- "Inventory that is stuck on the market is not what buyers are looking for."
- "The number of single family homes under construction in the U.S. is at a level that we have not seen since 2008."
- "Homeowners are in a very fortunate position right now."
Editor’s note: This article is a rebuttal to a recap of Gary Keller’s housing market predictions, made in his speech on Thursday, Aug. 11 to Keller Williams leaders.
With all due respect to Gary Keller, I am trying to decipher why he believes that we are gearing up for a nationwide housing “shift.” Especially when the data tells us a different story.
His first indicator is that the number of days on market has risen. I would challenge this notion and suggest that the inventory that is stuck on the market is not what buyers are looking for.
Additionally, total months of supply – a better indicator as to the strength of the housing market – remains at about 4.5 months, which indicates that it is still a seller’s market.
He said that the supply of move-up and high-end housing is increasing. Well, I do agree that the ultra-luxury market – specifically in Manhattan – is starting to suffer, but I am not seeing a quantifiable jump in listings in a vast majority of markets throughout the U.S.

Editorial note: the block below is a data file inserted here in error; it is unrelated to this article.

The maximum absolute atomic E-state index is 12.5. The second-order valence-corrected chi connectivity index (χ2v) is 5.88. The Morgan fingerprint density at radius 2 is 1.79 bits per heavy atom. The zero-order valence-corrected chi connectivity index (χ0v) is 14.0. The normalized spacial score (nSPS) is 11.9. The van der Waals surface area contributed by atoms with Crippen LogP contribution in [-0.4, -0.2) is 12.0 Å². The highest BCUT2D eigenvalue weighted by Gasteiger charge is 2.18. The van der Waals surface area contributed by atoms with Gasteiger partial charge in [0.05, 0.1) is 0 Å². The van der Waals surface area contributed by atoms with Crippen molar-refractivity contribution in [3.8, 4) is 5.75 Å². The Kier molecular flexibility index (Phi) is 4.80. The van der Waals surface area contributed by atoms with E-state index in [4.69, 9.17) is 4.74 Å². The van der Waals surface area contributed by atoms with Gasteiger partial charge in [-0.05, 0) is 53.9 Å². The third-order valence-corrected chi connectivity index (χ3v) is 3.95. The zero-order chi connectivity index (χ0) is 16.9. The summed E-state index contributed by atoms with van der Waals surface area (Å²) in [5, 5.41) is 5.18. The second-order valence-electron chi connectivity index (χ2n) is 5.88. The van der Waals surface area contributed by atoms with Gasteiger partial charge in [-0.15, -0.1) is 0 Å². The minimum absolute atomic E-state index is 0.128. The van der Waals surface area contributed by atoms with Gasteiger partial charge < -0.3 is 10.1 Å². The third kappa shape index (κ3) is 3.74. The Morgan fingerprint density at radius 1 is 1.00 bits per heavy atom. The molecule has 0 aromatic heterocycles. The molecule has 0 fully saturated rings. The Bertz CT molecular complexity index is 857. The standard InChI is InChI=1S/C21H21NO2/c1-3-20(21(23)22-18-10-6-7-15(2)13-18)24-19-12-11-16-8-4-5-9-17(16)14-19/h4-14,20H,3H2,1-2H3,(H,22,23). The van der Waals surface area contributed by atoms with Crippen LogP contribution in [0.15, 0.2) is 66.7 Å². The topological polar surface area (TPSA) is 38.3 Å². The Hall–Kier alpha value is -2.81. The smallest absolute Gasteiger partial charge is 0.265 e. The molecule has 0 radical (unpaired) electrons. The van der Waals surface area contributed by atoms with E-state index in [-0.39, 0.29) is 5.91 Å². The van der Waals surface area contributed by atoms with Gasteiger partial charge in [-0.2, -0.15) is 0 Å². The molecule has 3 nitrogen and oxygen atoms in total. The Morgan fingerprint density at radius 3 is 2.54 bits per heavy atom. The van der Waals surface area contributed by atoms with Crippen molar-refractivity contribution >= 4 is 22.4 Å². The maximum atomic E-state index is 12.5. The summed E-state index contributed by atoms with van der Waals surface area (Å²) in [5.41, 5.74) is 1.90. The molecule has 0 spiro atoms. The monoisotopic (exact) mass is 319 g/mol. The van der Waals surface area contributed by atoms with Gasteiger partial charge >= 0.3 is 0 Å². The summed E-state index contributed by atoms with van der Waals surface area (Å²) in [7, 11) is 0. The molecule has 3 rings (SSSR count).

He said that there is home price contraction in “some’” markets. In looking at the data I did identify lower home prices in 29 U.S. metro areas, but prices were higher in 148 others.
Furthermore, the areas where prices were faltering were predominantly in economically depressed markets on the East coast – not a particularly reliable bell weather for housing activity.
He points out that home sales are slowing. I believe this is because of inventory limitations that so many markets are experiencing.
He cites a slowdown in new construction. This is simply false. The number of single family homes under construction in the U.S. is at a level that we have not seen since 2008.
He stated that median home prices are higher than we have ever seen. That is accurate, but if we account for inflation, we are still well below our historic peak.
Where I do agree with Mr. Keller is that we have an affordability issue in some parts of the country and that is a problem.
All real estate is local and the likelihood of a meltdown similar to that seen in 2008/2009 is extremely remote. And this is from a person who predicted the market crash when it was not a popular position to take.
Homeowners are in a very fortunate position right now. As a nation, we have not added to our mortgage debt. In fact, outstanding mortgage debt is currently $355 billion less than it was five years ago. At the same time, owner equity is $6 trillion higher.
This provides the U.S. housing market with a pretty major cushion against unforeseen shocks should they appear.
Matthew Gardner is the Chief Economist for Windermere Real Estate, the second largest regional real estate company in the nation. Matthew specializes in residential market analysis, commercial/industrial market analysis, financial analysis, and land use and regional economics. He is the former Principal of Gardner Economics, and has over 25 years of professional experience both in the U.S. and U.K.